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Can you speak...?

Target Language: Can you speak English/Chinese/French? etc. + motivation!
Target Grade: Kindergarten to Adult
Get this song in Volume 9 or the Download Pack



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Can you speak...?
======================
by Richard Graham

Can you speak English?
Can you speak English?
Can you speak English?
Can you speak English?

Can you speak French?
Can you speak Chinese?
Can you speak Spanish?
Can you speak Japanese?

Can you speak English?
Yes, I can.
Can you speak English?
Yes, I can.
Can you speak English?
Yes, I can.
Can you speak English?
Yes, I can.

Can you speak Arabic,
Can you speak Russian,
Can you speak German,
Can you speak Korean.

Can you speak English?
Yes, I can.
Can you speak English?
Yes, I can.
Can you speak English?
Yes, I can.
Can you speak English?
Yes, I can.

"Can you speak English?" and "Can you speak (your native language e.g. Spanish, Korean etc.)?" is one of the most useful phrases for any language learner.

Here we combine it with "Yes, I can!" to get kids confident in speaking English and realise that even if they've only done a little bit of Genki English they can actually speak some English!

How to teach ....

First of all do the "I'm a superhero! I can..." song to get the kids used to "I can" with jump/run/fly etc. Then it's very simple to change this into "can you speak...?"

The first few times through the teacher asks the questions. The kids all answer "Yes, yes I can" for the chorus, and they answer honestly for the verse questions. (Usually I just let them say "no" instead of having to say the full "No, I can't")

Every time you say the chorus line, get the kids to say the answer even louder. The idea is to get them used to saying "Yes, I can" when thinking about speaking English. This is probably the most important lesson, whether it's for languages or even if you decide to become the first African American president!

It's a very quick song to do but really useful and as usual it will stay in your head all day!

This song is on CD vol. 9 and in the Download Pack.


Readers Comments

One more time,THANKS for this song!!!

Today I had my last lesson with the 6th graders. After reviewing the conversation patterns I taught (there were only 6 lessons this year) I introduced the Q+A for this song, using some impressive comments and advice for when they go to Junior High.

Then we did the song, without long explanation they pumped up their volume and song from their heart.
And the best acknowledgment I could get was: the homeroom teachers were crying in the end.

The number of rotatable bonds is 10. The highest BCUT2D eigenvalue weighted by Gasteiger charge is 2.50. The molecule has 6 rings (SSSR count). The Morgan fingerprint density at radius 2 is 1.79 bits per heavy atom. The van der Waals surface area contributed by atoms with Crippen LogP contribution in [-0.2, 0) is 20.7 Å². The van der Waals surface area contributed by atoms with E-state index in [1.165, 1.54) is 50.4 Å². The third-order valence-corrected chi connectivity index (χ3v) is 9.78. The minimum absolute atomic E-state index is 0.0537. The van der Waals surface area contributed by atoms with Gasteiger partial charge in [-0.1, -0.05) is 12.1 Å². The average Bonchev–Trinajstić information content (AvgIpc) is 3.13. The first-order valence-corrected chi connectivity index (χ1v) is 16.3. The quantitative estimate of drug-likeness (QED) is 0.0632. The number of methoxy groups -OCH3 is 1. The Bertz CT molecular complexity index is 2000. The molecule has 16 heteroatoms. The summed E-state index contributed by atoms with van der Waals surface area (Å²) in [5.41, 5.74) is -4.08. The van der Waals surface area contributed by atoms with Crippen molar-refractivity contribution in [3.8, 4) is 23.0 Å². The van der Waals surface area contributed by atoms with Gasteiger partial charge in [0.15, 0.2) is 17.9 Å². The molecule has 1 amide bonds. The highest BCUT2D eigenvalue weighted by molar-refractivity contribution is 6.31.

Ifm really really happy, thank you. - Margit


Readers Comments


I just taught this song today, and was a little nervous about the kids getting all the languages. But lo and behold, I just treated them like any other vocabulary, and within a few games, the kids were all "Do you speak Arabic?" "Do you speak Japanese?". The only thing is they think it's uproariously funny to sing "Yes I can!" at the top of their lungs for all of the languages, but I guess it's okay if they understand that they're making a joke.

Here's a few games I did if anyone needs help for the future:

To start, I had all the big flashcards hung on the board, with the names of the languages written under them. Then we read them all together. Then one student got to read them all one by one. Then I erased the first language, and a second student said all the languages, including the erased one. Then I erased one more, another student said all the languages, etc, until at the end the very brave ones were volunteering to recite them all by memory with no words written on the board.

Then we played 123 Jump. You stick all of the flashcards around the room on different walls with blue tack, and everybody stands up and you check where they are as a group. Then I say "Can you speak German?" and then say "1,2,3 JUMP!" On "jump" all the students jump and point together at the German flash card, wherever it may be. Continue with the rest of the languages, and you can have the kids say the question, too.


(Or you can put the kids in a circle as an alternative)

Then we played a dice game that they never get sick of and works for reviewing any new vocabulary. You split into 2 teams, and the players take turns coming to the front of the room to roll a die, and then they must say that many sentences (or questions, or just the words, whatever you'd like), and earn that many points for their team. So for example, a player from team 1 comes up, rolls a 3, and says "Can you speak German? Can you speak English? Can you speak French?" earning 3 points for her team. Then somebody from team 2 comes up. I usually play until everyone has had a chance, or two turn in smaller classes.

Lastly, we played Evolution, which I think I got from this site, but I'll paraphrase it in case I didn't. First, you get 4 animals from the class, and write them on the board from simplest to most complex (so maybe dog, horse, elephant, dinosaur). Basically you have the students speak the target conversation (In this case: "Can you speak Chinese?" "No, I can't. Can you speak English?" "Yes, I can."), then they Rock, Paper, Scissors. The winner moves up one evolutionary step (to horse), and the loser moves down one (never past the lowest). They then have to find the same animal to have their next conversation with. When they reach the highest level, they get to play against the teacher, and then either sit down once they've won, or take your place.

Wow. This turned into an epic post. This was a 50-minute class, and after these activities, the kids were pretty solid on remembering which language was which and being able to say them themselves. We also sang the song in there, too. I hope somebody can use this stuff! The games can work pretty well for whatever vocab you're teaching.


- Sara





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